Local Wire

Betty Davis

Betty Davis spent the 1970s setting a towering standard for future freak-funk broads. Her strong come-ons in the growly vox department could still scare modern wanna-fucks back to the Stone Age. The brief, volatile relationship with her then-hubby Miles Davis might've thrown some wrenches into her music industry desires, though, leading to a somewhat brief career. Before she booked, bumps 'n' grinds like "Don't Call Her No Tramp," "Steppin' in Her I. Miller Shoes," and "He Was a Big Freak" prowled across the outré reaches of the FM dial like fat-ass bellbottom funk giving a go at fuzzed-out glam. But even the kinkiest fiend finds time for a post-coital smoke ("In the Meantime," "I Will Take That Ride"). These tracks can all be found on Davis' initial offerings, They Say I'm Different and Betty Davis, out now as reissues on Light in the Attic. The records serve up wah-wah guitar lickings, snare shuffling, and cool, catty backup gals curling around Betty's come-slither. Listening to these selections, you realize Davis' sweaty aesthetic is one few attempt even today. She's got a snotty swerve that modern "empowered" divas like the Pussycat Dolls can only imagine. The singer's eventual toss to obscurity is regrettable, but her raunch has hovered over Rick James, Prince, Outkast, the Bellrays, Amy Winehouse, and more.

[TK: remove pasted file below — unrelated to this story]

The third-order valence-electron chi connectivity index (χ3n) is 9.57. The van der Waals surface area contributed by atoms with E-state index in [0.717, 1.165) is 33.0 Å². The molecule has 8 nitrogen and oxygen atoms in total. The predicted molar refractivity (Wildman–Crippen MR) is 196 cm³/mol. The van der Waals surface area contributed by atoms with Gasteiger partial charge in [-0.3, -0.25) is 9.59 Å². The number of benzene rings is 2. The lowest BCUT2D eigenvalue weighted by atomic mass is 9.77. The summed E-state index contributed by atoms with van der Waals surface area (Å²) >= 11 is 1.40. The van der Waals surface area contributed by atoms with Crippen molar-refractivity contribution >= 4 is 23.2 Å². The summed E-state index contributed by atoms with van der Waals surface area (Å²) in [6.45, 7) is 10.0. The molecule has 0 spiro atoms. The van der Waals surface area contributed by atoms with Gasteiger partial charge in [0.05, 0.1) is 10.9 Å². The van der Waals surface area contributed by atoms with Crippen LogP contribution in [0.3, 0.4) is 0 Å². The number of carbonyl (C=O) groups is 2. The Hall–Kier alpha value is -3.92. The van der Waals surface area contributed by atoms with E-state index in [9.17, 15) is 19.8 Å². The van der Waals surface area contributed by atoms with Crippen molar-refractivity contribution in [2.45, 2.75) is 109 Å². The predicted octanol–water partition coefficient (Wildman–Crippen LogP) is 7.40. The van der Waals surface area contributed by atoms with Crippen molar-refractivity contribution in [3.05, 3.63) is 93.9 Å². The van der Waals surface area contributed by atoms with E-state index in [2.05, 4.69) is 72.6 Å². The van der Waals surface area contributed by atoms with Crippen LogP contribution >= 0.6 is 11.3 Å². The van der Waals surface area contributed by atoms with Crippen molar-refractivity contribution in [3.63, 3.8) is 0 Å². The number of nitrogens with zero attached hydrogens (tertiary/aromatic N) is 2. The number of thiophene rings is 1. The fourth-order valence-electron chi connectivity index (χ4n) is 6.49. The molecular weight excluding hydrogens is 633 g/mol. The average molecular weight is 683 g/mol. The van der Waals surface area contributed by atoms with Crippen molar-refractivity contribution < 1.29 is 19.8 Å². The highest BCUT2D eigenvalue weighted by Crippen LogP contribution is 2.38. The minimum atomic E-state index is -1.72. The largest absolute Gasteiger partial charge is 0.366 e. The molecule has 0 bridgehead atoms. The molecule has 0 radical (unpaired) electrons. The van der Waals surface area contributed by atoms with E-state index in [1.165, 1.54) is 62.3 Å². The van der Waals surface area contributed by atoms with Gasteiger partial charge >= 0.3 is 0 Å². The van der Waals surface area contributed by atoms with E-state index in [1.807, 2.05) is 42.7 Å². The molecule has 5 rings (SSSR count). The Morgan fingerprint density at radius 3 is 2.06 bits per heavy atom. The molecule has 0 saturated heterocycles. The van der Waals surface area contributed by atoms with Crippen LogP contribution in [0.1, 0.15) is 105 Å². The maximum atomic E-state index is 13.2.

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Eric Davidson